Rigorous new research suggests theory on why women at Nazi death camps stopped menstruating on arrival
Posted on Tuesday, September 20, 2022
By David McFadden
The horrific toll of the Holocaust, with its crimes against humanity amid the state-sponsored mass murder campaign that killed six million Jews and millions of others during World War II, has been scrutinized in numerous academic studies, books, films, and other works over decades.
But one aspect of the extreme cruelty and suffering during this rock-bottom point of human history was never fully examined: Why did roughly 98 % of women imprisoned at Nazi concentration camps experience amenorrhea—or the absence of menstruation—shortly after their arrival?
In a highly compelling new paper, lead author Dr. Peggy J. Kleinplatz of the University of Ottawa Faculty of Medicine suggests that the sudden cessation of menstruation among Jewish women at concentration camps was too uniform to be effected only by trauma and malnutrition—a set of explanations readily accepted by the late 1940s and rarely investigated further.
Her study, blending historical evidence and Holocaust survivors’ own words, submits an additional hypothesis: synthetic steroids were being administered in the daily rations given to female captives in a bid to stop their menstrual cycles and perhaps impair their ability to have children altogether.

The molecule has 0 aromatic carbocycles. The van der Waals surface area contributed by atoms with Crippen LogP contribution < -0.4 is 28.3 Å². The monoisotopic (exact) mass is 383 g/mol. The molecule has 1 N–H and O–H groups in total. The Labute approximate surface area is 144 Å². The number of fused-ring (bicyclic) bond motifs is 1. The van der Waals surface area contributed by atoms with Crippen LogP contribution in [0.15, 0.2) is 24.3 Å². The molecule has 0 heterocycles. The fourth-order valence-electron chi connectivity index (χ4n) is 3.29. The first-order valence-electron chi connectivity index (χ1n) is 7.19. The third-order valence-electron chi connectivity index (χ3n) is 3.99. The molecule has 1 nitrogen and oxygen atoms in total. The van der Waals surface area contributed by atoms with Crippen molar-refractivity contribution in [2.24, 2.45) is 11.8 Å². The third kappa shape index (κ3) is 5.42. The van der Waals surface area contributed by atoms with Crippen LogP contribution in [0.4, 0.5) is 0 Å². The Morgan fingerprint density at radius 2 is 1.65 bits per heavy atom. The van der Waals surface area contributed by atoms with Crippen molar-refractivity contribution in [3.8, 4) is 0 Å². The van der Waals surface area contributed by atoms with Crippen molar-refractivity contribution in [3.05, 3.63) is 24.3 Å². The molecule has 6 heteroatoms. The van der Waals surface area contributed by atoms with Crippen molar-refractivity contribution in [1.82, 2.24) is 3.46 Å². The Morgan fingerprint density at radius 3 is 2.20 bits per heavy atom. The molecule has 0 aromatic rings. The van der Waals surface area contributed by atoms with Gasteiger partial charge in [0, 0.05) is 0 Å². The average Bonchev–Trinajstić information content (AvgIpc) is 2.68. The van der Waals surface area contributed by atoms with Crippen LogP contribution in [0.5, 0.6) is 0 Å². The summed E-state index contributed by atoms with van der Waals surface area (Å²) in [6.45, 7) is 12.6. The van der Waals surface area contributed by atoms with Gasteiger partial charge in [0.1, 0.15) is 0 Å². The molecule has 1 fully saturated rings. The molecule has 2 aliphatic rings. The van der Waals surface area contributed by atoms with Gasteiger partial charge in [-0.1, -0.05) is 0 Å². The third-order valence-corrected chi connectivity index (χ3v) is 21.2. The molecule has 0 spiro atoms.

“In other horrible mass atrocities in history, this sudden onset of amenorrhea either didn't occur, or occurred slowly in combination with starvation and trauma over a 12- to 18-month period,” says Dr. Kleinplatz, a full professor in the uOttawa Faculty of Medicine. “So my question was: What was happening to these women in the death camps that was distinctive, causing it to occur immediately, and couldn't be explained fully by the hypotheses of either trauma, or malnutrition, or both?"
Read more about this research on the Media Relations website.
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